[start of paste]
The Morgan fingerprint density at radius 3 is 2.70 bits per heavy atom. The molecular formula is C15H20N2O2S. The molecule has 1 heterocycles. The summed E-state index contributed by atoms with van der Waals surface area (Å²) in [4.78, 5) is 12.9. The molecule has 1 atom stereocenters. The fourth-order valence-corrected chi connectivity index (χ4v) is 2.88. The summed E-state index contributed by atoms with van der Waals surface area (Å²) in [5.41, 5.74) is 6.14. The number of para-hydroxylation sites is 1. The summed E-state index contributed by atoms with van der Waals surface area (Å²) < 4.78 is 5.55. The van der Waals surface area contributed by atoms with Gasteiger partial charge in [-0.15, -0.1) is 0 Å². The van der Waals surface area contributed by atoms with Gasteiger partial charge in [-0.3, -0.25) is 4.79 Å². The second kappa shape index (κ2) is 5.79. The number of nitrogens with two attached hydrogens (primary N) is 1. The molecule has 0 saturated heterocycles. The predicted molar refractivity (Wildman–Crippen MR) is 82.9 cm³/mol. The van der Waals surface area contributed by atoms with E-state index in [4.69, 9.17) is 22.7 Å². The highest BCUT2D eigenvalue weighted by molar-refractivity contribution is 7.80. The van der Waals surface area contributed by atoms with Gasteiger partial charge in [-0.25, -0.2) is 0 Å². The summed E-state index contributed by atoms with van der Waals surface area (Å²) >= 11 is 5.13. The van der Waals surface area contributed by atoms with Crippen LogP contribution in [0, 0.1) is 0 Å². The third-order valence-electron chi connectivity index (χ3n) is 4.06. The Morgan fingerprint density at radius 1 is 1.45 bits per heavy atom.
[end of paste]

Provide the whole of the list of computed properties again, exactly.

The Morgan fingerprint density at radius 3 is 2.70 bits per heavy atom. The molecular formula is C15H20N2O2S. The molecule has 1 heterocycles. The summed E-state index contributed by atoms with van der Waals surface area (Å²) in [4.78, 5) is 12.9. The molecule has 1 atom stereocenters. The fourth-order valence-corrected chi connectivity index (χ4v) is 2.88. The summed E-state index contributed by atoms with van der Waals surface area (Å²) in [5.41, 5.74) is 6.14. The number of para-hydroxylation sites is 1. The summed E-state index contributed by atoms with van der Waals surface area (Å²) < 4.78 is 5.55. The van der Waals surface area contributed by atoms with Gasteiger partial charge in [-0.15, -0.1) is 0 Å². The van der Waals surface area contributed by atoms with Gasteiger partial charge in [-0.3, -0.25) is 4.79 Å². The second kappa shape index (κ2) is 5.79. The number of nitrogens with two attached hydrogens (primary N) is 1. The molecule has 0 saturated heterocycles. The predicted molar refractivity (Wildman–Crippen MR) is 82.9 cm³/mol. The van der Waals surface area contributed by atoms with E-state index in [4.69, 9.17) is 22.7 Å². The highest BCUT2D eigenvalue weighted by molar-refractivity contribution is 7.80. The van der Waals surface area contributed by atoms with Gasteiger partial charge in [-0.25, -0.2) is 0 Å². The summed E-state index contributed by atoms with van der Waals surface area (Å²) >= 11 is 5.13. The van der Waals surface area contributed by atoms with Crippen LogP contribution in [0, 0.1) is 0 Å². The third-order valence-electron chi connectivity index (χ3n) is 4.06. The Morgan fingerprint density at radius 1 is 1.45 bits per heavy atom.